a route planning section that, by CPU, plans a route for the mobile robot apparatus to move along according to an enlarged environment map prepared by enlarging the area occupied by the obstacle or obstacles in the obstacle environment maps, the enlarging of the area occupied being done as a function of the cross sectional profile of the mobile robot apparatus in each of the layers, wherein:
the mobile robot apparatus is modeled by means of a plurality of cylinders that correspond respectively to the predetermined ranges of height and have a length perpendicular to the reference surface so that each cylinder shares a common center axis.
11. The apparatus according to claim 1, wherein each of the obstacle environment maps is divided into a plurality of cells, and wherein showing an area occupied by one or more than one obstacles existing in the corresponding layer includes showing in which cell or cells any obstacle or obstacles existing in the corresponding layer is or are located.
12. The apparatus according to claim 1, wherein each of the obstacle environment maps is divided into a plurality of cells and an obstacle is deemed to exist in any given cell if an obstacle occupancy probability in the corresponding layer for that cell exceeds a threshold value.
13. The apparatus according to claim 12, wherein the occupancy probability is updated by an empty process or an occupied process executed on each cell using the Bayes' update rule, and wherein the empty process reduces the occupancy probability and the occupied process raises the occupancy probability.
14. The apparatus according to claim 12, wherein the occupancy probability is updated statistically without overwriting so as to render the obstacle environment maps robust to noise.
15. The apparatus according to claim 13, wherein a near region and a far region are defined in each of the plurality of layers as a function of the distance from the mobile robot apparatus, and the occupancy probability may not be updated by an empty process in the far region defined in the layer corresponding to the reference surface for the mobile robot apparatus to move thereon.
16. The apparatus according to claim 15, wherein a size of the near region in one layer is different than a size of the near region in a different layer.
17. The apparatus according to claim 16, wherein a size of the far region in one layer is different than a size of the far region in a different layer.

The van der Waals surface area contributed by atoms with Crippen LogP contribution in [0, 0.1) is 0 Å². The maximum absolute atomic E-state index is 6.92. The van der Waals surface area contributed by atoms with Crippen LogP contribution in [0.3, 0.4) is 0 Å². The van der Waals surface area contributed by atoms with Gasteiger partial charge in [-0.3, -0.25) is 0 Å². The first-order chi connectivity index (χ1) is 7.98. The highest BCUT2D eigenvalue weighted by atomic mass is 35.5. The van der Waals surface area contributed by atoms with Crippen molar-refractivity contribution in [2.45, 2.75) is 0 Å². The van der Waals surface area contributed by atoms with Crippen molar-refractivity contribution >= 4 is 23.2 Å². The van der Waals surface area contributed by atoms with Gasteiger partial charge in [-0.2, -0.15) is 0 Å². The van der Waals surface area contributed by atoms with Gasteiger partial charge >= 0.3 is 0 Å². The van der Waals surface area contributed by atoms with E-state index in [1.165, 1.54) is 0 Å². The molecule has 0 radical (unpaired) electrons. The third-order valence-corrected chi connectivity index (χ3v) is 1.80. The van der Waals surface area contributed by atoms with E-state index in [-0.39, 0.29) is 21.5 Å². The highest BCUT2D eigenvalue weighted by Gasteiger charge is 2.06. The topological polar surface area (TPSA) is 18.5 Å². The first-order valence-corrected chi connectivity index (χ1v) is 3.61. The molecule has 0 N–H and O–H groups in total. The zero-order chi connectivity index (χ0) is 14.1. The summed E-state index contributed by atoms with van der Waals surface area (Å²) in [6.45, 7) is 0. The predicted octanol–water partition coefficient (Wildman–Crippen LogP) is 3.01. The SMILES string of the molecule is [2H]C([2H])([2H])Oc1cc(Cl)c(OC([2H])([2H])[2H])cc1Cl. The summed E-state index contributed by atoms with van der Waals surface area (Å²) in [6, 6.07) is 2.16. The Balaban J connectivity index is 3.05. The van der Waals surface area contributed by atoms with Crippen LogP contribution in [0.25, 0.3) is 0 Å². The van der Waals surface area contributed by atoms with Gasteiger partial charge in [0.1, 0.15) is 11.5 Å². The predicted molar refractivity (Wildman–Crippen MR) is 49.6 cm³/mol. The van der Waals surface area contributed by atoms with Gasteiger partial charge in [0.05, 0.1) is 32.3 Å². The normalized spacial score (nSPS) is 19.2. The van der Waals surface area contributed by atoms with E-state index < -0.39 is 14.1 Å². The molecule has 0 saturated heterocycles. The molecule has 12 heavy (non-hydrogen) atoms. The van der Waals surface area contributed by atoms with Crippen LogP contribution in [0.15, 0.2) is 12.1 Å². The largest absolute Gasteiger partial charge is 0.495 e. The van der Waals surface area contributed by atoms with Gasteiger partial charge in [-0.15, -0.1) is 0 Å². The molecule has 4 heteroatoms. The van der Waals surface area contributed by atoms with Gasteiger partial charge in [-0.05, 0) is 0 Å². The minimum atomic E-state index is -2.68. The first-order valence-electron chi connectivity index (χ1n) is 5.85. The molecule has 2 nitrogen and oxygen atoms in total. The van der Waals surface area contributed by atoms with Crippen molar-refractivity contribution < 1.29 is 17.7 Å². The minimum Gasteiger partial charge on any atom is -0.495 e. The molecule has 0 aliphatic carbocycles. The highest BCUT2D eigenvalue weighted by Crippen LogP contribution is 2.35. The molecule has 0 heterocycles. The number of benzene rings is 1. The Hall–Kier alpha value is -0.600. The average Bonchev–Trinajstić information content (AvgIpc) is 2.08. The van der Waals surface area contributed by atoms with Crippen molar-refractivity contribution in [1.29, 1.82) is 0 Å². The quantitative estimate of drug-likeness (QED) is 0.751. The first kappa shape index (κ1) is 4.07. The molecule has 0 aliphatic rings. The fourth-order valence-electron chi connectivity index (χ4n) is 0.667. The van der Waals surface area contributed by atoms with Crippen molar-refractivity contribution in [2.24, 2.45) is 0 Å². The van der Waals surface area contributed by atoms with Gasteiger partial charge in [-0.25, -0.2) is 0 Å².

18. The method according to claim 6, further comprising dividing, by a CPU, the obstacle environment maps into a plurality of cells, and wherein showing an area occupied by one or more than one obstacles existing in the corresponding layer includes showing in which cell or cells any obstacle or obstacles existing in the corresponding layer is or are located.
19. The apparatus according to claim 8, wherein each of the obstacle environment maps is divided into a plurality of cells, and wherein showing an area occupied by one or more than one obstacles existing in the corresponding layer includes showing in which cell or cells any obstacle or obstacles existing in the corresponding layer is or are located.
Description
CROSS REFERENCE TO RELATED APPLICATIONS

This invention contains subject matter related to Japanese Patent Application JP 2005-061693 filed in the Japanese Patent Office on Mar. 4, 2005, the entire contents of which being incorporated herein by reference.

BACKGROUND OF THE INVENTION

1. Field of the Invention

This invention relates to an obstacle avoiding apparatus, an obstacle avoiding method, an obstacle avoiding program and a mobile robot apparatus that plan a moving route on the basis of an obstacle environment map prepared by acquiring information in the environment and avoid obstacles.

2. Description of the Related Art

Unlike industrial robots, autonomous type robot apparatus can autonomously move according to the conditions of the surrounding and the internal conditions of the robot apparatus itself. For example, such a robot apparatus can detect external obstacles and autonomously move by planning a moving route that avoids the obstacles.

Path finding studies have been conducted for long as typical studies of artificial intelligence along with problems of computational geometry such as traveling salesman problem and interference check. Path finding for a floating object in a known environment such as the so-called piano mover's problem of geometrically determining the route along which a piano is moved out from a small room having an intricate geometry may be a typical problem. Many techniques have been proposed for benchmark problems for the efficiency of computational geometry and search algorithms have been proposed in this field of study.